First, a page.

TOPEKA — Members of a state board in Kansas don't appear to like the hand they've been dealt for proposed casinos in Kansas City and the Wichita area, and they're wondering whether they should fold.
Folding for the Lottery Gaming Facility Review Board would mean rejecting the single casino proposal for either area. The Kansas Lottery would be forced to solicit new proposals from developers to build and operate the casino for the lottery, which will own the new gambling.
Board members have been less than enthusiastic about the Kansas City proposal and the plan to build a casino south of Wichita. During a public hearing last week, the board's consultants suggested both had some limitations in drawing tourists to Kansas, and board members peppered representatives of the companies pushing the proposals with questions.
But the consultants also told the board that the national economy is to blame if either proposal seems short of what the board had hoped for in a casino plan. The consultants said the economy limited competition for contracts with the lottery and led to scaled-back proposals.
Never miss a local story.
Rejecting either proposal could delay a decision on a casino until the economy improves enough to encourage more developers to bid on a contract and applicants to propose more ambitious projects. But consultant William Eadington warned that the economy might not improve quickly enough for those things to happen. And, he said, rejecting a proposal could discourage companies from seeking a contract later.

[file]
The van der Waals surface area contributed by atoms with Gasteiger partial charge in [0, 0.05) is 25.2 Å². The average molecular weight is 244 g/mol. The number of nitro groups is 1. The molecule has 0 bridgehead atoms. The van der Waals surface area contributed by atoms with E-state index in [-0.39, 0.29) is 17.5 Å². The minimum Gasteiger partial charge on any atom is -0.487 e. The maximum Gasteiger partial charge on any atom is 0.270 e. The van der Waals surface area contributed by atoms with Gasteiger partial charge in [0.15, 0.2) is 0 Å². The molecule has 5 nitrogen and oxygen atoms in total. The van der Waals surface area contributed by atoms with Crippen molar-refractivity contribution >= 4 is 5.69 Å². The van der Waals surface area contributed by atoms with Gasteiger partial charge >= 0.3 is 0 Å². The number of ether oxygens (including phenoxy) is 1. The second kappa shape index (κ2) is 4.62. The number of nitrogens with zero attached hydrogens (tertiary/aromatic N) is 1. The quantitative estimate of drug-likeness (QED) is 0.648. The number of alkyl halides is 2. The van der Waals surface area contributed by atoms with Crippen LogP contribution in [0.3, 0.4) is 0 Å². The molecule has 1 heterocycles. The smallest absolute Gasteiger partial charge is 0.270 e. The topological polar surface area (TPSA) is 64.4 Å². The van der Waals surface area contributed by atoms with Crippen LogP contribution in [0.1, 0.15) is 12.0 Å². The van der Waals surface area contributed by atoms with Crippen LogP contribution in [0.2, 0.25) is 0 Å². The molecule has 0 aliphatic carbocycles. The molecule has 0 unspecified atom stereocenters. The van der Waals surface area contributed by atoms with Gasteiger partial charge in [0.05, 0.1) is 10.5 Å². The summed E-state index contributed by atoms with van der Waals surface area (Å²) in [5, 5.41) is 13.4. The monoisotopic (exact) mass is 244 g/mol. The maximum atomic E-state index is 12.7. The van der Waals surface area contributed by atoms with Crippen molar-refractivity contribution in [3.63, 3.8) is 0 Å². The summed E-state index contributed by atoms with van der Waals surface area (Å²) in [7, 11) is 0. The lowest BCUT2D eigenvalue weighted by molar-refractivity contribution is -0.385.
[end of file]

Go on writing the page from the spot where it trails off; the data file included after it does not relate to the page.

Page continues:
The board faces a decision that's tougher than picking between two or three competing applicants. Does it accept less than what it wants so that the casinos get built and start generating revenue for the state? Or does it wait for better proposals that would attract more tourists and generate more revenue early on?
"How long will it take for normal to return?" said Eadington, director of an institute on commercial gambling at the University of Nevada, Reno. "It's just a terrible time to go through this process."
The Kansas City proposal calls for a casino overlooking Kansas Speedway, the NASCAR track already at the center of a tourist-drawing area of dining, entertainment and retail shopping venues. The $521 million project is being pushed by the speedway's parent firm, International Speedway Corp., and Penn National Gaming Inc., of Wyomissing, Pa. The two companies had been competitors but joined forces.
The Chisholm Creek casino would be built near Mulvane, about 20 miles south of Wichita. The partnership behind the $225 million venture is another combination of former competitors and includes Lakes Entertainment Inc., of Minnetonka, Minn.
Last year, the lottery had multiple applicants for each casino contract, and developers were proposing larger projects. The board picked developers for each, only to see them back away from their plans when the economy soured and financing became trickier.